Protein synthesis and fast axonal transport in regenerating goldfish retinal ganglion cells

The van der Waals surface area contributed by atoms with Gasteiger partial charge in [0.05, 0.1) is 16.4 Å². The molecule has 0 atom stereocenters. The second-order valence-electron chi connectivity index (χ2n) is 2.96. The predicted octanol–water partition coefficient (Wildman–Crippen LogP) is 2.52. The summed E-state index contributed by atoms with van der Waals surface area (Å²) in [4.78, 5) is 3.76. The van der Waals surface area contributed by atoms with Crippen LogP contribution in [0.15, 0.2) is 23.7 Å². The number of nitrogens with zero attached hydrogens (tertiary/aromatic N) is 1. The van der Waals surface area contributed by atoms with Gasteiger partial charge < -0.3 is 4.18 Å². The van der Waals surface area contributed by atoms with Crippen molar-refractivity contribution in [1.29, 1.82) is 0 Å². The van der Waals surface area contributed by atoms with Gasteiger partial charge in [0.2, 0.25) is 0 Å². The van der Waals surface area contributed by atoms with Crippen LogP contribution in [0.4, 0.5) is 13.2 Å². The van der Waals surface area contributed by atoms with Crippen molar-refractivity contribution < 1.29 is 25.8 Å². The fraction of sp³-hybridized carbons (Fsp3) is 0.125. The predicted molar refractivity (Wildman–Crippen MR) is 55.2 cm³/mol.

To characterize the fast component of axonal transport in regenerating goldfish optic axons, the incorporation of L-2,3-[3H]proline into newly-synthesized proteins in the cell bodies of the retinal ganglion cells and the amount of transported labeled protein were determined at 2-36 days after cutting the optic tract. Both the incorporation and the amount of transported protein had doubled by 10 days after the lesion and continued to increase to about 5 times normal at 15 days, a time when a large proportion of the regenerating axon population had reached the optic tectum. Near-normal levels were recovered by 36 days. In contralateral control neurons, the incorporation of L-2,3-[3H]proline was unchanged from normal throughout, whereas the amount of labeled transported protein entering control axons was decreased by 55% at 2 and 10 days after the testing lesion, returning to normal by 15 days. An increase in fast transport velocity was seen in the regenerating axons beginning at 10 days after the lesion. However, a similar velocity increase was also seen in the contralateral control axons and in undamaged axons following removal of the cerebral hemispheres. Therefore, the velocity increase was not a specific consequence of axotomy.